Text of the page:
Grant Watts

Grant Watts is an English retired professional footballer who played as a forward. Watts began his youth career with Crystal Palace and signed professional terms in August 1992, he made his senior debut on 16 December 1992 scoring in a 2–1 home win over Liverpool in the League Cup. His League debut followed three days and he went on to make four league appearances that season and three more in the League Cup. However, after suffering a broken leg he joined Colchester United on loan and Gillingham. After leaving Gillingham, Watts played non-league football for Sutton United, Welling United, Banstead Athletic, Egham Town and Bromley. Watts is now a coach at Holmesdale. Grant Watts at Post War English & Scottish Football League A–Z Player's Database Grant Watts at Grant Watts at Soccerbase Since 1888... The Searchable Premiership and Football League Player Database

Christopher Newton (criminal)

Christopher J. Newton was an American murderer executed in the state of Ohio in 2007. Christopher Newton received the death penalty for the 2001 aggravated murder of his cellmate, Jason Brewer. At the time of the murder, Newton was imprisoned for attempted aggravated burglary of his father's home, an offense he committed a few weeks after his release from prison for a prior attempted aggravated burglary. Newton killed Brewer in their cell by stomping on his neck and head and strangling him with a strip of cloth. According to the opinion of the Ohio Supreme Court affirming the death penalty, Newton laughed while responding officials tried to resuscitate Brewer, having smeared Brewer's blood on his face and drunk some of it. Newton admitted that another inmate had hired him to assault Brewer, that he was ready to die in prison and knew that murdering another inmate would warrant the death penalty. According to the Ohio Supreme Court, numerous psychiatrists and psychologists had examined Newton over the years, resulting in various diagnoses.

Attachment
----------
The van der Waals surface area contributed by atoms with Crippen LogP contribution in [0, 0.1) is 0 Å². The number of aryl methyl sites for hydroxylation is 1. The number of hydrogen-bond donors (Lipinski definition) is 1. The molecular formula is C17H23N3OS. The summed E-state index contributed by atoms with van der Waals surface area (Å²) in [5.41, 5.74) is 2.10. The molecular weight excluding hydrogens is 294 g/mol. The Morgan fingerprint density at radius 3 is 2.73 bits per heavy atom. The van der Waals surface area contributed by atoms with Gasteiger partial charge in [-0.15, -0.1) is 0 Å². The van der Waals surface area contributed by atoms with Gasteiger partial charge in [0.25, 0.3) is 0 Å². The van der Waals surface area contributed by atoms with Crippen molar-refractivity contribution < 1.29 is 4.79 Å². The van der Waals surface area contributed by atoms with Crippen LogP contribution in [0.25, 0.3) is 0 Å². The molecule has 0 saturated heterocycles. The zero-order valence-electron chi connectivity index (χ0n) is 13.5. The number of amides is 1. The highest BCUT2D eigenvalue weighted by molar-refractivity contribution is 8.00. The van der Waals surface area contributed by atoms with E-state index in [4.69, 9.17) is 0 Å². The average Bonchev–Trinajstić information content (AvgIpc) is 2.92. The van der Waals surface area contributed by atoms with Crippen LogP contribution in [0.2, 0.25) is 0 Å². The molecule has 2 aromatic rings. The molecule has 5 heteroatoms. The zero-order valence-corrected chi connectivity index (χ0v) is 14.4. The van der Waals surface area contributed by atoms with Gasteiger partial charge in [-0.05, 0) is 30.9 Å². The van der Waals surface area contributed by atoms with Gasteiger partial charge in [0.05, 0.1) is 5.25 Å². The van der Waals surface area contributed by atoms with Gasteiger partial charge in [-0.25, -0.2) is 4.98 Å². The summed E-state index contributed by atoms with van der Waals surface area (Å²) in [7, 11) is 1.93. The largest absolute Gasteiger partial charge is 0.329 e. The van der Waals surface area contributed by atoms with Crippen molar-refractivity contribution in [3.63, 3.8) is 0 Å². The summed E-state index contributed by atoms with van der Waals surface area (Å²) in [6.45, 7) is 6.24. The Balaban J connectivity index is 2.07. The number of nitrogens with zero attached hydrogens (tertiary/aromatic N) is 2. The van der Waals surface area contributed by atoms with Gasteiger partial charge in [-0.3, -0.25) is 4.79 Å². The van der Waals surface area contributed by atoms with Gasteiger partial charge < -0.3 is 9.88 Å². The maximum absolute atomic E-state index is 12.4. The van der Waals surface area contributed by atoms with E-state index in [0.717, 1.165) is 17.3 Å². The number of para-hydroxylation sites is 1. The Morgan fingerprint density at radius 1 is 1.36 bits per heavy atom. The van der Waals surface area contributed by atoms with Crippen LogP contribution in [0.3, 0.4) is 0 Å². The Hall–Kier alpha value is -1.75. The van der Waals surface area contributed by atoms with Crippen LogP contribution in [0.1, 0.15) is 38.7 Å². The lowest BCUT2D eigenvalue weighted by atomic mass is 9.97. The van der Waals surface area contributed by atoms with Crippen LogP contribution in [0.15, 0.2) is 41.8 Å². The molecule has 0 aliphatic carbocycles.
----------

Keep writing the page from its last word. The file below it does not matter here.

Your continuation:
At the capital trial, a defense psychologist testified that Newton had several mental health disorders, including "mood disorder" and symptoms of PTSD. In response, a government psychiatrist reviewed the mental health history and rebutted the defense expert; the court denied defense funds for neuropsychiatric tests to explore other types of mental disability. The trial was before a three-court panel of judges who, after hearing the evidence, imposed the death penalty. A controversy arose regarding the delay in Newton's execution. Subsequently, his veins were difficult to locate, which made administration of the injections difficult, it took over 10 attempts before the execution was completed. The problems with Newton's execution occurred one year after the 90 minute execution of fellow Ohio inmate, Joseph Lewis Clark. Capital punishment in Ohio Capital punishment in the United States List of people executed in Ohio Death Penalty Appeal - Detail.

Attorney General - State of Ohio. Retrieved on 2007-11-15. Christopher J. Newton; the Clark County Prosecuting Attorney. Retrieved on 2007-11-15